Deuce Cities Henhouse · Feb 16, 2017

Basement Bathroom : Reveal!

Sorry for disappearing the last two weeks. I had a very thorough and detailed plan to get the bathroom completed, and this post was supposed to be making its debut much much sooner. That was until our house was ravaged by some ungodly disease that made gross stuff happen to your body (aka Norovirus). Let’s just say, that new toilet bowl and I have gotten to know each other pretty well, and I’m thankful it was brand new and clean and not grossing me out as much as the old one would have been.

Can I just say that I am so excited to share the final results of this bathroom renovation!

Dudes, this is for sure is the biggest job I have taken on thus far, and it harbored the biggest amount of unknowns. A few years ago I would’ve only wished and dreamed that I could actually renovate a bathroom myself. But after building my skills along the way this project didn’t feel as intimidating as it did a few short years ago.

Let’s start at the beginning. In June of 2015 the basement renovation began. We had contractors in our house for eight weeks during the summer and during that time they gutted the basement, installed new electrical, tore up the floor, installed new plumbing, and framed and dry-walled the space. That plan included a rough in for a basement bathroom, however the budget did not allow for completion of that project until a later date. Prior to the basement renovation there had been a bathroom in the basement, but it left a lot to be desired. The shower was inoperable due to a bad tile job on the floor and there were general creepy vibes and disgustingness. The new basement floor plan allowed for a larger area dedicated to a double sink, a much larger shower stall, and a small amount of tucked away storage for linens and such.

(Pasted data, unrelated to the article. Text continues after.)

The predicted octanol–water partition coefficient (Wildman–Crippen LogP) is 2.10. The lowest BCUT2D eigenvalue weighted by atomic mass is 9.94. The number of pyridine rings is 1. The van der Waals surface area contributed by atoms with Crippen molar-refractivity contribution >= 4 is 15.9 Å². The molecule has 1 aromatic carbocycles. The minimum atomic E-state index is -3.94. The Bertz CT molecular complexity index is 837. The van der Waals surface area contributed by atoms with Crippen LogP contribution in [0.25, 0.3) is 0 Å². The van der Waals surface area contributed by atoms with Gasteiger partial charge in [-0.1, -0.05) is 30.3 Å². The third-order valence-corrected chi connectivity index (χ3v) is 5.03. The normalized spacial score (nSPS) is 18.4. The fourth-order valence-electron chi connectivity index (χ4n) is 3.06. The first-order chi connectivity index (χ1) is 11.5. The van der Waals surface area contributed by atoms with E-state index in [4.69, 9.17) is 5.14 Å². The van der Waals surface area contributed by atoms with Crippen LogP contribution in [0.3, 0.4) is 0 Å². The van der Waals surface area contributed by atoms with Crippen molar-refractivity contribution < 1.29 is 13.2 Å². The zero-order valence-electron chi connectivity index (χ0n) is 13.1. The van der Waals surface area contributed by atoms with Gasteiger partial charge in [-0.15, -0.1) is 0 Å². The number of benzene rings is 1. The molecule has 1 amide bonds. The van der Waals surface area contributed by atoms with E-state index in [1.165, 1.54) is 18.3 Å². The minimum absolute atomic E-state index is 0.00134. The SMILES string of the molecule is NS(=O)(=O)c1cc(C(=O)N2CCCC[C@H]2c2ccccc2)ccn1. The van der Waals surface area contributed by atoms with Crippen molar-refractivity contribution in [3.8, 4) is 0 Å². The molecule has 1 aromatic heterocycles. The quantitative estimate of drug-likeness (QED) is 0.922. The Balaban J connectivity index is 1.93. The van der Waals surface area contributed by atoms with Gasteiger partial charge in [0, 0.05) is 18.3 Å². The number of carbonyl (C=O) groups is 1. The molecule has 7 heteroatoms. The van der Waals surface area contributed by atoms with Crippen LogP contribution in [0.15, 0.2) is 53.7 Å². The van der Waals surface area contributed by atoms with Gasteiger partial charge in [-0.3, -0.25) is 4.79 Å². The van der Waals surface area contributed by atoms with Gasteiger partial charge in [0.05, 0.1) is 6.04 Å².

Floor Plan

I had basically designed the basement in early 2015, I knew what sink I wanted to install, where the lights would hang, the mirror would go, and the closet shelving would reside. I needed to have the contractors rough in plumbing to the exact places I needed it, electrical so that I could have pendants flank the mirror perfectly, and an accurate description of where framing needed to go for the shower and closet. To accomplish this, I used SketchUp to draw out my plans — it isn’t the most intuitive software out there, but it helped me to communicate my plan to the contractors down to the 1/8″ of an inch. There were no surprises when it came time to do all the finishing work.